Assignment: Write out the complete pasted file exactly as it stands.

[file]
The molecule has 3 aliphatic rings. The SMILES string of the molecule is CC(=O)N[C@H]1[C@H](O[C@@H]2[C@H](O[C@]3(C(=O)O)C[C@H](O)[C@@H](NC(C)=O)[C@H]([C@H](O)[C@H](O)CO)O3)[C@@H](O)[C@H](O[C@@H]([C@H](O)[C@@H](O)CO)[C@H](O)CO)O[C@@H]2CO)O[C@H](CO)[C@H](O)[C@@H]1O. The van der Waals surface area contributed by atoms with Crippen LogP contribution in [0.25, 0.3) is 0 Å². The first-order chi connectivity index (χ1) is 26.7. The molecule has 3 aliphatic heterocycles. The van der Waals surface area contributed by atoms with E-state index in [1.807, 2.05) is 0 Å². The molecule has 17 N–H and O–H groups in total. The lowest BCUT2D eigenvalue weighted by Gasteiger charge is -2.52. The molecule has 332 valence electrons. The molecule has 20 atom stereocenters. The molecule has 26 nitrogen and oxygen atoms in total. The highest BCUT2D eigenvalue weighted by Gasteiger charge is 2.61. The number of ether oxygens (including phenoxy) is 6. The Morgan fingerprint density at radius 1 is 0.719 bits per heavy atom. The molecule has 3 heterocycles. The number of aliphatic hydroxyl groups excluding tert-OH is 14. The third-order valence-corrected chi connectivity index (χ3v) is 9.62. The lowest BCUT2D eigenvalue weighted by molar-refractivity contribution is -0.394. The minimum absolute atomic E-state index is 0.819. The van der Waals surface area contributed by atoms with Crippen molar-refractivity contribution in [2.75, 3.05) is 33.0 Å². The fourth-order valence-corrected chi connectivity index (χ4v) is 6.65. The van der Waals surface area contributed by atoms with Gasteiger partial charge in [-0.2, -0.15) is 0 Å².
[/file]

The molecule has 3 aliphatic rings. The SMILES string of the molecule is CC(=O)N[C@H]1[C@H](O[C@@H]2[C@H](O[C@]3(C(=O)O)C[C@H](O)[C@@H](NC(C)=O)[C@H]([C@H](O)[C@H](O)CO)O3)[C@@H](O)[C@H](O[C@@H]([C@H](O)[C@@H](O)CO)[C@H](O)CO)O[C@@H]2CO)O[C@H](CO)[C@H](O)[C@@H]1O. The van der Waals surface area contributed by atoms with Crippen LogP contribution in [0.25, 0.3) is 0 Å². The first-order chi connectivity index (χ1) is 26.7. The molecule has 3 aliphatic heterocycles. The van der Waals surface area contributed by atoms with E-state index in [1.807, 2.05) is 0 Å². The molecule has 17 N–H and O–H groups in total. The lowest BCUT2D eigenvalue weighted by Gasteiger charge is -2.52. The molecule has 332 valence electrons. The molecule has 20 atom stereocenters. The molecule has 26 nitrogen and oxygen atoms in total. The highest BCUT2D eigenvalue weighted by Gasteiger charge is 2.61. The number of ether oxygens (including phenoxy) is 6. The Morgan fingerprint density at radius 1 is 0.719 bits per heavy atom. The molecule has 3 heterocycles. The number of aliphatic hydroxyl groups excluding tert-OH is 14. The third-order valence-corrected chi connectivity index (χ3v) is 9.62. The lowest BCUT2D eigenvalue weighted by molar-refractivity contribution is -0.394. The minimum absolute atomic E-state index is 0.819. The van der Waals surface area contributed by atoms with Crippen molar-refractivity contribution in [2.75, 3.05) is 33.0 Å². The fourth-order valence-corrected chi connectivity index (χ4v) is 6.65. The van der Waals surface area contributed by atoms with Gasteiger partial charge in [-0.2, -0.15) is 0 Å².